But as far as actually confirming or denying anything that was said in that story overnight, they wouldn't talk about that. All that we're doing really, I suppose, is telling you the technology that's in that system and the way that it would normally operate.

BANFIELD: Richard?

QUEST: Guy, I'm not in any shape or form disagreeing or disputing what you said, but I'm going to put the opposite position. One of my sources at -- very close to Rolls-Royce said exactly the opposite, that there is no data. There is no data and that the "Journal" article's wrong.

Now, you pays your money; you takes your choice on this one.

BANFIELD: Sure, but --

QUEST: You absolutely --

BANFIELD: -- I'll tell you something, it fits beautifully with the way the information process has been coming out so far. There have been so many facts and hypotheses that have been negated fairly quickly.

Guy, I need to fit in a quick break, but I do thank you for this.

And, Richard, stay with me, as well, because if the plane kept flying long after disappearing from radar, the search area could stretch to 20 million square miles. And if you think about how big that is, it's almost incomprehensible. How do you find something in an area that big? To say needle in a haystack doesn't even begin to describe it.


BANFIELD: It is possible -- it is possible that Flight 370 could be missing in an area that spans not just thousands but actually millions of square miles. Millions. And after six days of searching for this flight, there are only a couple of things we do know for certain, and that is that the plane's original flight path, we've got that on record.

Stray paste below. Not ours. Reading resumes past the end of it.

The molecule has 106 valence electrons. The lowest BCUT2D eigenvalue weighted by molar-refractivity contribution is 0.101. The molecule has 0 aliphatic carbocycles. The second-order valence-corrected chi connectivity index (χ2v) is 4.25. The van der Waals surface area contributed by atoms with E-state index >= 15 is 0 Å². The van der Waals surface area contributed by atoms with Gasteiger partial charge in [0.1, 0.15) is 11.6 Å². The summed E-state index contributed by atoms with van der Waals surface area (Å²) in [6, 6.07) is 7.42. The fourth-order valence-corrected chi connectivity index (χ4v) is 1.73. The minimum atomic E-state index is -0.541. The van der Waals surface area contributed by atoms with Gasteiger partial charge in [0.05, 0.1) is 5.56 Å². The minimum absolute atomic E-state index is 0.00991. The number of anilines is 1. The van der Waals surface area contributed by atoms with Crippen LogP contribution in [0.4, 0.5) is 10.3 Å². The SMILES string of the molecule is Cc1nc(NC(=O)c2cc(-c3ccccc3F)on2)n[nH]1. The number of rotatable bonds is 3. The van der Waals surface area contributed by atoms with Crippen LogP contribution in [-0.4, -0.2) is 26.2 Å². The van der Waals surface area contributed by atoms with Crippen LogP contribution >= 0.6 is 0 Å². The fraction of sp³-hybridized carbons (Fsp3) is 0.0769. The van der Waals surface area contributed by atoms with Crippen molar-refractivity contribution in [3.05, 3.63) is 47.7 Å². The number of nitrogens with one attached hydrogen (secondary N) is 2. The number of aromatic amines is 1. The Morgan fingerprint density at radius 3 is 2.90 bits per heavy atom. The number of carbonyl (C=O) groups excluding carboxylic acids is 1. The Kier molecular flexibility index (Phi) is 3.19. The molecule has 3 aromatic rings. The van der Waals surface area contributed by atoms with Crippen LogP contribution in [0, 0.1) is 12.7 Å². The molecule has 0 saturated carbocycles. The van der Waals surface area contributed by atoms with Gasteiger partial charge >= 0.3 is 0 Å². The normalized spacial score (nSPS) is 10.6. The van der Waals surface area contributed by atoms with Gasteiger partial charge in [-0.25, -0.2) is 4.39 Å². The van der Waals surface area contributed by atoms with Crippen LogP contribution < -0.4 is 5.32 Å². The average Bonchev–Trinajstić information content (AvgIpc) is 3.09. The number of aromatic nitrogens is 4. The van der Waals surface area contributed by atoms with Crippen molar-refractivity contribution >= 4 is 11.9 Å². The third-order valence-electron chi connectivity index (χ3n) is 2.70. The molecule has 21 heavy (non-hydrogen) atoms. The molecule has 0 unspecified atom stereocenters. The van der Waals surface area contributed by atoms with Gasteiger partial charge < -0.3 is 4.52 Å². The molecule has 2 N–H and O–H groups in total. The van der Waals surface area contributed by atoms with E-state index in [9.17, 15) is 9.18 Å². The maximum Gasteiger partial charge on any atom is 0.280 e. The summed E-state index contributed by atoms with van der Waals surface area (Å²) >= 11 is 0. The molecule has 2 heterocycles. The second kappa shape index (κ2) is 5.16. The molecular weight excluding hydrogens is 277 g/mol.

The time of the last reported radio communication, that's irrefutable, too. And the last point where the plane's transponder was working, we know that for a fact, as well.

But that? That sums it up, three basic pieces of data, and not any of those is enough for us to find these people and find this plane. But there is a new report that's coming from "The Wall Street Journal," troubling at best, suggests that that plane could have actually been flying for four additional hours after its last known contact.

Now, the Malaysian officials are simply saying this is wrong, it's just not true. But we know that the Malaysian officials have been messing a few things up. And if in fact it is true, well, that search area just got a whole lot bigger. In fact, bigger than the United States.

CNN's Tom Foreman joins me now with a live virtual look at the search efforts. Tom, it's very difficult when we see these video reports coming from the scene from high above, a lot of blue waves, to understand the scope of what we're looking at, and your virtual shot may help us understand 20 million square miles.

TOM FOREMAN, CNN CORRESPONDENT: Yes. It's a tremendous amount of space. This circle that I'm standing in right now, if you look all the way to the edges of it, this would be the space that would be circumscribed by "The Wall Street Journal" report if it were true stretching from India to Australia. It's just an immense amount of area.

When I was listening to the discussion you were having a short time ago with Richard, I kept thinking to myself if in fact any of that were true, what that really means is this is unsearchable. This is simply too big an area to even contemplate searching because there's so much territory involved.